You say “I want to scale that hill”
They say “You’re mentally ill”

They talk often about things here
You talk oft about things there

They want the things on the land fair
You want to soar like warm air

They say “You just cannot do it”
I say “Rise, make yourself fit”

They say “No-one can go that far”
You say “Yonder is my star”

They say “All things will never change”
We say “We will make the change”

They say “We are growing older”
We say “We’re growing younger”

They say “I want the house, and car”
We say “Let’s go for a star”

You know, they want to be kings here
But we want to serve o’er there

Monday, May 26, 2014


WE are almost through the middle of 2014 so, I am reminding you to re-evaluate yourself and your goals.

For students studying, it is important that you check if you are on track … getting those good marks you planned to at the start of the year.
If you have not, it is time to make the right turn – meaning make some changes. (You may be taking life for granted.)

For some of you, that is vital because you will be sitting for exams at the end of the year.
And you cannot continue to be ignorant and hope for “heaven” to help you on the day before the exams.
That is a bad way of living.
Remember also that they say something like “luck/chance often favours prepared people”.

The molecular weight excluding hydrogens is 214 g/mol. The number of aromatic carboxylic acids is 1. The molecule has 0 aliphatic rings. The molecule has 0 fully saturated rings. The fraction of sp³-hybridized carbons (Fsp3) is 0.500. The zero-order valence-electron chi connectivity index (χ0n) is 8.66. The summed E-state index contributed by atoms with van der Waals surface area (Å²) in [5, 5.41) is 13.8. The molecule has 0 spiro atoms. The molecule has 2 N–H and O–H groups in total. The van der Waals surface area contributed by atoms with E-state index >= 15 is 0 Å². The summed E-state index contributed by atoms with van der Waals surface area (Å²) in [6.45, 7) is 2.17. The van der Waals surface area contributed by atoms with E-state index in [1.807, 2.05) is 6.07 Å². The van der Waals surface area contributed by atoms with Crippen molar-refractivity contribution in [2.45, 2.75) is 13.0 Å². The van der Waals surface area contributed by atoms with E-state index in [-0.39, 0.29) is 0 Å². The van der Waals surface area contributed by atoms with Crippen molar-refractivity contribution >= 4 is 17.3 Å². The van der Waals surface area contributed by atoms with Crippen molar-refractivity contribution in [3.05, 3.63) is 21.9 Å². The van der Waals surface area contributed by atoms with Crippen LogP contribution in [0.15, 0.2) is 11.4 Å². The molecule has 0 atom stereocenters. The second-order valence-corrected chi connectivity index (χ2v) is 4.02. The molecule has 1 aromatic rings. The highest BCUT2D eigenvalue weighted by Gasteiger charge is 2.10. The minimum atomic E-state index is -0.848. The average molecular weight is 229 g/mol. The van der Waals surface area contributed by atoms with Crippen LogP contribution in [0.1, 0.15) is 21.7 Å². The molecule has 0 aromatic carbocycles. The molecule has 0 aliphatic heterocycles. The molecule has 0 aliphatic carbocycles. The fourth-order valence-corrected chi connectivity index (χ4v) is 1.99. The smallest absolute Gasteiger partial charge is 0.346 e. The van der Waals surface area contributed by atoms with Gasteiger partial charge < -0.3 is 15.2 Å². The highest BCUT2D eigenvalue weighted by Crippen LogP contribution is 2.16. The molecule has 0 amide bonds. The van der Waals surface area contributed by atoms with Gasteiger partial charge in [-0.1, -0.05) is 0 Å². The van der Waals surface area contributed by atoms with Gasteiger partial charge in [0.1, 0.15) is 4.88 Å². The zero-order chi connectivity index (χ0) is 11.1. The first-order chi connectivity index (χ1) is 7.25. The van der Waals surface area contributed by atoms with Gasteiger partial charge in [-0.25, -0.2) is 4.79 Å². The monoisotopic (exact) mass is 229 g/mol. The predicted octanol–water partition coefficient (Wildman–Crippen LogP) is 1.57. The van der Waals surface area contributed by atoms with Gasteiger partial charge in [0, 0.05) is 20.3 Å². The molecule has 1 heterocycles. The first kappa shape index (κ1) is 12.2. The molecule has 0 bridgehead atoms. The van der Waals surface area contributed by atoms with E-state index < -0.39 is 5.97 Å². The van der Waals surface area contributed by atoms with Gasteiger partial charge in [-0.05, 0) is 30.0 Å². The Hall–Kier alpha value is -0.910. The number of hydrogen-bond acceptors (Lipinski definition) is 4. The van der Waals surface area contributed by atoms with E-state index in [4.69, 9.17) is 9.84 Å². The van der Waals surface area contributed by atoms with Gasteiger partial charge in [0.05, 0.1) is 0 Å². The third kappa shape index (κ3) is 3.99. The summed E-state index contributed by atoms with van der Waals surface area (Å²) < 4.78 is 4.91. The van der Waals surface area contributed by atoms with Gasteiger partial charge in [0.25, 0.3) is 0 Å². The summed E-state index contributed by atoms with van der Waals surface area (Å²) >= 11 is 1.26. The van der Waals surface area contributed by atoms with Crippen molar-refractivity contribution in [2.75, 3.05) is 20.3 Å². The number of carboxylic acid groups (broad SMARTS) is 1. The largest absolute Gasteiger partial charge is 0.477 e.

One way of preparing yourself every week is to review the kind of marks you are getting in your tests and assignments.
Are they above 70%, 80% or 90%?
If they are not – ask why.

When you find the answers, start making some changes – and make them fast.
Remember your life is your life – if you do good, you will eat the fruits thereof; and if you mess it up, you will be the one who will walk around with the mess. (You can’t blame someone else for your mess.)
So, evaluate and aim to do better in the next six months.

For those of us who are working, we should ask ourselves how we are progressing and make the appropriate turns also.
I made some writing/learning goals at the start of the year and am plodding on slowly – but I know I will get there.
One of my aims is to learn to write code (writing computer programmes).
With a number of other responsibilities that I have, I am plodding on slowly on that.
But with the help from free lessons offered over the internet, I know I will learn a fair bit because that goal is still before me.

I end with this: Do not be distracted and always “keep the main thing the main thing”.

Sunday, May 25, 2014


THIS is dedicated to all those who were born in May. (I was thinking of writing these lines for years.)

They were born in May
T’was a nice cool day
That is why they are cool
Well, that is what they say

You know about May?
That’s when the fishes play
They’re plenty in the sea
The sea’s calm, the birds gay

They were born in May
No more skies grey
The rainy storms have passed
Ah bliss … and sing they may

- Written for Pacific Indigenous Writers